Measuring Playoff Excitement

Most of us are by now familiar with the concept of win probability. The current state of the game has many implications on the way the game is played and I’ve been a proponent of using it to adjust statistics as an alternative to using just the score, since win probability itself is simply a function of score and time remaining.

In the spirit of the playoffs today I want to use win probability and corresponding statistic leverage to measure ‘excitement’. Leverage is the total win probability added (and for the opposing team, lost) on account of a particular goal. If a team scores a goal in the last second of the third period, the win probability added would be about 0.5: they went from essentially 0% to 50% chance of winning the game.

Adding up all these changes in win probability during the course of a game gives us a measure of how ‘exciting’ the game was:

pe1

The most exciting game according to this metric in the post-lockout era was game 2 of the 2010 first round match-up between Colorado and San Jose. The two teams traded goals 5 times (!) in a row, scoring one after another until Devin Setoguchi broke that streak, scoring five and a half minutes into overtime marking the first goal of the game not preceded by an opposition goal (Pavelski tied the game at 5-5 with 30 seconds to go in the third period). Two Stanley Cup Final games make the list, with Detroit and Pittsburgh’s 2008 game 6 at number 4 and Boston and Chicago’s 2013 game 4 at 6 on the list. Googling any of these games will get you plenty of articles that include the word ‘wild’, so I think we’re on the right track with this metric.

It may be hard to wrap one’s head around what a total win probability added means. From a team having no chance of winning the game to definitely winning the game is 1. These games emotional roller coaster ride were all more then twice as intense as tying the game and then winning or losing it in the last minute of regulation.

pe2

Summing these win probabilities added for an entire series gets us an aggregate measure of series excitement. The top 10 are listed above. The most exciting series in the post-lockout era belongs to the 2009 Eastern Conference Final. Five of the seven games were decided by one goal and three went to overtime. A lopsided game seven masks the intensity of the series, St. Louis Chicago from last year makes an appearance. Remember that one? St. Louis took the first 3 of 4 but Chicago stormed back to win game 5 and 6 but Troy Brouwer won it for the Blues in game 7 with a goal that aptly reflected the series: with the puck inches from goal, Brouwer hit the post on his first attempt, missed the puck on his second before finally burying it.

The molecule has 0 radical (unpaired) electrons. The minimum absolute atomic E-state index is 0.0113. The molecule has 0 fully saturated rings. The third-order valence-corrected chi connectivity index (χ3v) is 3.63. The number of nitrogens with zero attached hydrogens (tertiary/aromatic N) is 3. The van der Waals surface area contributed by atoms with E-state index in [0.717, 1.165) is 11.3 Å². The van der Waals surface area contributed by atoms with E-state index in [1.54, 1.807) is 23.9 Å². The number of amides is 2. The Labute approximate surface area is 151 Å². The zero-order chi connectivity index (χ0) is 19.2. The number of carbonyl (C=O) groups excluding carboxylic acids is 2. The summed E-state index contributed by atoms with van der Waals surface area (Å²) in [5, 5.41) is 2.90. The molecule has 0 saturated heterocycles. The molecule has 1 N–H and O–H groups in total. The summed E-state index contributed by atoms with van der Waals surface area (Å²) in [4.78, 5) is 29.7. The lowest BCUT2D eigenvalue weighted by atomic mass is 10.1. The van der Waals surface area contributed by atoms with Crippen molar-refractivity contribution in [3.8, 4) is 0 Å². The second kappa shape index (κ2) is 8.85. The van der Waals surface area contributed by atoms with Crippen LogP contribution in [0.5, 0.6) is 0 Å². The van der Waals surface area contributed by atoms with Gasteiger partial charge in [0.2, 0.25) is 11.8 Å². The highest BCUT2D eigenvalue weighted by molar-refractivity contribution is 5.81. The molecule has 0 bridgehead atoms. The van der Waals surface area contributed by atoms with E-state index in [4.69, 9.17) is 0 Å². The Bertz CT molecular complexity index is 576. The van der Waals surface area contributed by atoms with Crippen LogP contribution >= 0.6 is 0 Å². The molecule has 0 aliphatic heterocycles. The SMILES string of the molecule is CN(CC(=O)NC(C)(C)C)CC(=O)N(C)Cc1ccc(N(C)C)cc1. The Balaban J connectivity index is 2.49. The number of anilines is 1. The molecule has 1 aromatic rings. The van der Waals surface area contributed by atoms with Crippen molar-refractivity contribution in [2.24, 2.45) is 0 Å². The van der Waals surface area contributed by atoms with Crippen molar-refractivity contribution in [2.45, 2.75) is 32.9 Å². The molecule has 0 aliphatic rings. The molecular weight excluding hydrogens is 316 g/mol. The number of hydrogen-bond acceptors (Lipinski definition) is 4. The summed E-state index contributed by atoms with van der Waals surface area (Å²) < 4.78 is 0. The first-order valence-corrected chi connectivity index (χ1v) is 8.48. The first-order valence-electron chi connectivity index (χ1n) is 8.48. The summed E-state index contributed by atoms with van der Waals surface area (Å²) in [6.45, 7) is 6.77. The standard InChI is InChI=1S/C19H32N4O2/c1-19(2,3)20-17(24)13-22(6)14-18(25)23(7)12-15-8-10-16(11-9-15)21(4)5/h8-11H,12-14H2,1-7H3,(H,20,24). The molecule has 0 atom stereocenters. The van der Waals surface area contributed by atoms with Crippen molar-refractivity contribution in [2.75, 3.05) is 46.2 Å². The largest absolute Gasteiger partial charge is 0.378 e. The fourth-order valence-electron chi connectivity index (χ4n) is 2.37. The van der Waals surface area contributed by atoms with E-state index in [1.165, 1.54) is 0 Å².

pe3.png

Finally we have each of the season’s playoffs ranked by total excitement. The post-lockout’s most exciting playoffs, 2014 was about 15% more exciting then the least, 2015.

What will this year’s edition of the NHL playoffs bring in terms of excitement? It’s impossible to say, and there hasn’t been any sort of trend on that front year to year, however, with what many this season have perceived as an increase in parity throughout the league, it’s possible that this could have some positive effect on total playoff excitement.

One thought on “Measuring Playoff Excitement

  1. This seems to correlate a bit too strongly to total quantity of goals scored. There are certainly a lot of “exciting” games that are decided 2-1 or 1-0 in OT as well. I think in terms of a fan’s perspective and the emotional roller coaster, the good chances that don’t go in are just as “exciting” as the ones that actually turn into goals.
    Perhaps instead of looking at leverage due to goals scored, you could look at “potential leverage” due to high-danger scoring chances. As in, if a high-danger scoring chance had gone in, what would the impact have been on win%?

Leave a Reply

Fill in your details below or click an icon to log in:

WordPress.com Logo

You are commenting using your WordPress.com account. Log Out / Change )

Twitter picture

You are commenting using your Twitter account. Log Out / Change )

Facebook photo

You are commenting using your Facebook account. Log Out / Change )

Google+ photo

You are commenting using your Google+ account. Log Out / Change )

Connecting to %s